• It scares me that we don’t launch shuttles, or really spacecraft in general anymore. The International Space Station that wouldn’t have existed but for America is now serviced entirely by Russian Soyuz rockets. That’s right American Astronauts fly over to Russia to get on their rockets to get to the Space Station we convinced the rest of the world to help build. It’s Terrifying.
      When you live in a world where even America, the greatest nation in the world, doesn’t have the Hope or the Vision to be committed to space exploration anymore… Then what hope is left? I was going to write about the psychological damage to Americans, that if our government doesn’t have hope how can we as citizens. But this original article made me realize something.
      The Power of America is not in dollars or gold or armies or jets or any of the things economists try to use to measure American influence this week for their market forecast reports. America is the standard of hope for the whole world. The shining example to everyone else in every other country that no matter what strife of famine or hardship strikes anywhere, somewhere in this world there is still a nation, made by its people not gangsters or thugs, that there is still a people who strive to seek, to find, and do not yield. That somewhere in the world there are still people that dream of greater things.
      The day we stopped launching shuttles we basically told the world, “Nope, even we don’t dream or believe in greater things anymore.”
      “We are worried about our bills, so we are just gonna stay home and eat ramen, you guys tried that stuff yet? They got some cool stuff over in that Asia.”
      The day we stopped launching shuttles the sun shone in the sky just a little less brightly, and the whole world seemed just a little more mundane. Because we gave up. We gave up something that no one else in the whole world would be stupid, or hopeful, or crazy, or daring enough to try. And that took something away, from the whole world. That’s the Power of America. Hope. And that when we hope the whole world hopes with us. And when we give up the whole world gives up too.
      I hear people discuss the American Dream all the time. Is it this? Is it that? Is it a wife, 2 kids, and a 2 car garage? Is it alive or is it dead? As far as I have traveled in the world I think I can say this for certain: The American Dream is that in America you can have your dreams. And that is like no where else in the world. When we stop dreaming for ourselves the world sees that, and thinks they cannot dream too. When we stop believing the whole world does too.
      The Shuttle Program was a crazy, daring, hopeful, dream, that only America could have. And that we did made the whole world a little better place.

      • Actually, the day we stopped launching shuttles we basically told the world, “These pieces of crap are ridiculously costly, dangerous, and well past their useful lifetime. Additionally, they were a pretty poor design from day one, a clumsy mess designed by a government committee.”

        The failure was not in closing the Shuttle program. The failure was to not have a much better replacement ready to fly twenty years ago. Better still, rather than relying on shamefully outdated government-financed technology, we should have opened space exploration to private enterprise decades ago. That’s the truly American way to explore and settle a frontier.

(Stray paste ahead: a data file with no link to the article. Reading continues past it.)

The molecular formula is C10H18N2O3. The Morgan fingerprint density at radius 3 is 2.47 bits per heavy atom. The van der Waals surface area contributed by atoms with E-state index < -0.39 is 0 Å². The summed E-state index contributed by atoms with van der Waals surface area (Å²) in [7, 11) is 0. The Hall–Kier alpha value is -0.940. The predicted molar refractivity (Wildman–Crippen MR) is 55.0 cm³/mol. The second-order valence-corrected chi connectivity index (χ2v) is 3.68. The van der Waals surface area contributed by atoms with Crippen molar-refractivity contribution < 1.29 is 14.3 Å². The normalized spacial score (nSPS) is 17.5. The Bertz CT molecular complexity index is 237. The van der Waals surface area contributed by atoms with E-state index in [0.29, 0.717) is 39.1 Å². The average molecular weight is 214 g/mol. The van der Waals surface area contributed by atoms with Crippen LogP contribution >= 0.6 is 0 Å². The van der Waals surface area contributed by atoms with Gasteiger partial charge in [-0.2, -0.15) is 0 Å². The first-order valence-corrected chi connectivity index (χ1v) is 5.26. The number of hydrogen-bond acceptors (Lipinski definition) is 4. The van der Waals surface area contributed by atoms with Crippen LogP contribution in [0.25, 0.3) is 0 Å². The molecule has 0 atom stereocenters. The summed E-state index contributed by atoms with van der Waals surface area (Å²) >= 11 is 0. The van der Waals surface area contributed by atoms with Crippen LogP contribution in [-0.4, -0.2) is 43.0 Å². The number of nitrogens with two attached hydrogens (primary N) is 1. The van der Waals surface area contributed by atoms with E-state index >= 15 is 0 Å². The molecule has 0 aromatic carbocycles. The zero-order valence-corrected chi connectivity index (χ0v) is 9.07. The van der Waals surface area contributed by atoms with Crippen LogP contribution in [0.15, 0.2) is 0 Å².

• Amen! The Russians, you will recall, copied the shuttle from stolen plans and a monogram model. Theirs flew once and was immediately retired. We flew a fleet for more than a decade. But they were eventually worn out.

        • “The failure was to not have a much better replacement ready to fly twenty years ago.”
          This is a major part of my point.
          Instead of giving up, the program should have been funded to produce new vehicles. Why are we in argument?

      • “It scares me that we don’t launch shuttles, or really spacecraft in general anymore. The International Space Station that wouldn’t have existed but for America is now serviced entirely by Russian Soyuz rockets”

        Wrong. SpaceX has been supplying the ISS for quite some time, now. You don’t hear about it, because it’s old news. SpaceX’s Dragon will be man-rated soon, it has been flown re-supply missions to ISS several times now.

        United Launch Alliance (Boeing and Lockheed Martin) has been doing heavy lift stuff (Department of Defense) since 2006 or so.

        The US government supplied the initial space technology, it’s now time for private industry to take over.

        Because we all know how well Uncle Sam runs expensive programs.

        • I see, i used the wrong word. I meant to convey that the only way American Astronauts get to the ISS, which wouldn’t exist without us, is to go to Russia and use their rockets. I think that’s a travesty.

        • Yes, Russia is the current “people taxi”, in a year or so, we will rectify that.

          An interesting Russian observation – last month’s Falcon 9 flight demonstrated landing the first stage on the ocean intact, however the seas was too rough for them to plant it on the recovery ship. After stage separation they oriented the first stage horizontal, at a few km altitude, pointed it vertical, re-lit an engine and soft-landed it.